Preparing for Baby: How to Establish a Healthy Breastfeeding Relationship
The American Academy of Pediatrics recommends that babies be breastfed exclusively for the first six months of their lives. In addition to being free, breast milk benefits babies by immediately providing antibodies to help boost their immune systems and has been proven to help prevent diabetes, obesity and allergies.
For the 75 percent of women who decide to try to breastfeed their babies, preparation for a successful nursing relationship begins before the baby’s debut. At Memorial Medical Center, our lactation consultants and Family Maternity Suites nurses are reliable resources for nursing mothers — both before and after delivery.
If you are an expectant mother who plans to breastfeed, our nurses suggest the following:
Educating yourself — about how to breastfeed, your body and its capabilities and the supplies you’ll need to purchase— before your baby arrives will help you feel prepared to successfully breastfeed. If you have any hesitancies about breastfeeding, are concerned about anatomical issues such as inverted nipples or have had breast surgery in the past, you can meet with a lactation consultant prior to delivery to address those concerns and develop a game plan for how to successfully overcome any possible challenges to breastfeeding so you feel confident when the baby arrives.
Hospitals also offer classes that both the mother and a support person (the father, a grandmother, birth coach, etc.) can attend to learn the basics of breastfeeding and ask questions. Memorial’s lactation nurses offer free breastfeeding classes about 16 times per year, and breastfeeding is addressed in several other free expectant parent courses offered at by the hospital.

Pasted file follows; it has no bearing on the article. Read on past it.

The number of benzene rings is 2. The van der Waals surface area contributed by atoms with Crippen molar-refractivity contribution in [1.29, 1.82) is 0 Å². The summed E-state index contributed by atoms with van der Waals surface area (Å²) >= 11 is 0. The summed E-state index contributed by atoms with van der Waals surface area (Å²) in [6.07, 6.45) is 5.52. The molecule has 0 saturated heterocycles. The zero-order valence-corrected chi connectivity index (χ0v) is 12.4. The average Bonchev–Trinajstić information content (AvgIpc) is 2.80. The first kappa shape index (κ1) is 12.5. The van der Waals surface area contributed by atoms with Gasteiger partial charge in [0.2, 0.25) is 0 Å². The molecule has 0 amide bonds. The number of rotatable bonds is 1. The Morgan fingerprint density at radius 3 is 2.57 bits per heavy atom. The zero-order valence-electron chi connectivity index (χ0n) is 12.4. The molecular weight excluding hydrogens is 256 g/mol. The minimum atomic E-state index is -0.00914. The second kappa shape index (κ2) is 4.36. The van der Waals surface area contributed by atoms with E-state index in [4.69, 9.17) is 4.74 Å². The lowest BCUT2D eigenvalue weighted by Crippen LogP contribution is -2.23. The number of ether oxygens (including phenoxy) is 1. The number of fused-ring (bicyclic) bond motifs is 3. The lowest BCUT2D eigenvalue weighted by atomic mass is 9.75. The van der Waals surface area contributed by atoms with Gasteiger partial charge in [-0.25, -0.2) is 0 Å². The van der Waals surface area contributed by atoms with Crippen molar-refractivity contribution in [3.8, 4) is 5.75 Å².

“Know your body and what challenges it might present,” said Marlene Rahe, a registered nurse and lactation consultant for Memorial. “Anybody who’s informed has a better chance of making the right decisions to establish a healthy breastfeeding relationship.”
Finally, Rahe suggests you communicate your desire to breastfeed with your support network, who can serve as your cheerleaders when the baby arrives.
“Breastfeeding is most successful with a positive support system,” she said.
Once the baby is born, Rahe suggests the baby immediately be placed on his or her mother for skin-to-skin contact if possible.
“It helps the baby transition because it keeps the baby in contact with Mom and her familiar warmth and smell,” Rahe said, noting that this encourages breastfeeding. While skin-to-skin contact is becoming the standard in most delivery rooms, women should talk with their physician beforehand about having the baby placed on them after delivery.
Moms are encouraged to nurse their baby within an hour after birth. Because it’s common for family members to want to see the baby soon after delivery, Rahe suggests parents communicate with their nursing team that they’d like some “protected” family time so that the baby’s first breastfeeding session can occur in a quiet environment.
Moms also should ask that their babies “room in” with them so they can begin to learn their baby’s feeding cues and feed on demand. Use the lactation consultants and nursing staff to ask questions before you go home about proper latching, holding techniques and how to know if the baby is eating enough. (Tip: Your biggest clue that a baby is eating well? What comes in, must come out.)
Several resources exist for nursing mothers after they leave the hospital. Memorial’s lactation nurses are available by phone or in person by calling 788-4666. Joining a mom-baby support group is another great resource to network with other moms with babies of the same age.